And that's where I have problems. It's not that I don't think vegetarianism can't be healthy, or at least that it can't be healthy for some people - but as a blanket statement of being healthiest for all people, the evidence just is not there.** I note that there are zones of longevity where meat is eaten that are strategically ignored in the choice of Blue Zones, and that there are a lot of reasons that the Blue Zones may have good longevity that have nothing to do with meat consumption (quality of life/environmental quality/chemical exposure/lack of tobacco, caffeine, and alcohol abuse/[meaningful, productive] exercise in daily life/probiotic, fish, nut, and phytoestrogen intake/social support, etc). One of the Blue Zones, for instance, is Loma Linda, which Buettner claims as a longevity champion because of the large population of (vegetarian) Seventh Day Adventists. Which sounds great, except that studies have shown that the Amish can claim health and longevity rates at least equal to the Adventists, and the Amish diet is significant for its inclusion of not only meat, but a good deal of (fatty) red meat.***
So when my friend enthusiastically recommended that we visit a local Raw Foods restaurant, and
Leafs and twigs, yum.
But we went, and of course the company was great - but the food was great, too. Mom and I were pleasantly surprised, and my friend was... well, smug, really. In the nicest way possible, because she is the nicest person possible, but let's face it, she was right and I was wrong. Who could resist the temptation to string that sort of triumph out a little bit more, in the name of health and friendship?
And thus was born the Raw Foods Experiment. Which mostly involves buying expensive and weird things at the nearest Whole Foods/Health Foods Co-Op once a week, then going to my friend's house and spending the next 6 or so hours squinting at recipes, slicing and processing odd stuff, arranging the result attractively on plates or in bowls, and inflicting it on innocent passersby (or young persons unwary enough to be playing video games within easy reach of the kitchen, when they could be outside getting exercise and processing vitamin D and avoiding our clutches).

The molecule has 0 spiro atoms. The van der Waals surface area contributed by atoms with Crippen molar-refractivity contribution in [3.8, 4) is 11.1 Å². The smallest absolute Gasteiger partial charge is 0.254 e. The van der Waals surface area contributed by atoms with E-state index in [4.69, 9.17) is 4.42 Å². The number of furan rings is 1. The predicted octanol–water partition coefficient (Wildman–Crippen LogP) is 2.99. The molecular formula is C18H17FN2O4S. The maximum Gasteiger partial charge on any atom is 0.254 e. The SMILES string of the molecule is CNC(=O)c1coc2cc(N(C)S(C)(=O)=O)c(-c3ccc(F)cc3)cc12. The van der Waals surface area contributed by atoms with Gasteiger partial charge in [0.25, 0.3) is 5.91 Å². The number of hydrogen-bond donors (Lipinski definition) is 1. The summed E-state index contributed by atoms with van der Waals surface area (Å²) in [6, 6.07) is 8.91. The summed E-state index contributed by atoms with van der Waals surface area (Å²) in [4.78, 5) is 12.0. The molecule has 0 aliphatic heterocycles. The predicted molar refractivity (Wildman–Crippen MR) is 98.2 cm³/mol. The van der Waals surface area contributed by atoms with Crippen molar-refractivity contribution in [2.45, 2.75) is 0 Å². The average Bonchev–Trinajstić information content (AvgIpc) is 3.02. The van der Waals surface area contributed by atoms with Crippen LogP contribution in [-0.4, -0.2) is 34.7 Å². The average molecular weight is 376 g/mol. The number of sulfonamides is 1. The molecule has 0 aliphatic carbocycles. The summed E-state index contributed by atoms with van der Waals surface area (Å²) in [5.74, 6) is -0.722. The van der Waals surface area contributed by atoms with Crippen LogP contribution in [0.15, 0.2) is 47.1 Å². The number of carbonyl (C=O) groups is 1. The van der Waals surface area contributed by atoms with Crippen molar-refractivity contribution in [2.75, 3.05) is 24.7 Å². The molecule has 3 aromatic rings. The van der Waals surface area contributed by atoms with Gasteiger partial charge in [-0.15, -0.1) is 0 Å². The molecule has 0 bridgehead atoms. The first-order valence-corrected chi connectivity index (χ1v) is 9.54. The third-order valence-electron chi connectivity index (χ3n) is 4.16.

I'm sure this stuff is healthy, in terms of having lots of vitamins and minerals and phytochemicals and antioxidants and such. And I regret that I keep forgetting to bring my camera, because it certainly is about the prettiest food I've produced in a long time. You can't beat raw food for bright colors, especially in the green range.
And so far, the food has tasted... well, sometimes it's very good, and often it's odd but tolerable. We haven't yet made anything we couldn't actually stomach (hee). The trick is to judge it by its own lights, rather than comparing it to cooked food. The tastes and textures are different, but they are interesting in their own way. If it didn't take so blasted long to produce a meal, I could see eating these sorts of things more often. You know, if it wasn't for the gaining weight thing.
Nutritional Yeast, anyone?
** For more information, if you are interested, read science writer Gary Taubes' exhaustively researched books and articles on the subject of diet.
*** To those who know me and are about to point out that the Amish also eat a lot of potatoes and grains - hey, I admit that. I'm not saying that the Amish diet is superior, either, or that ANY diet is superior to another per se. I am saying that diet is one factor in a rather large constellation of health-related issues. No one particular diet is going to meet the needs of all people, and diet is not going to fix all ills. So there.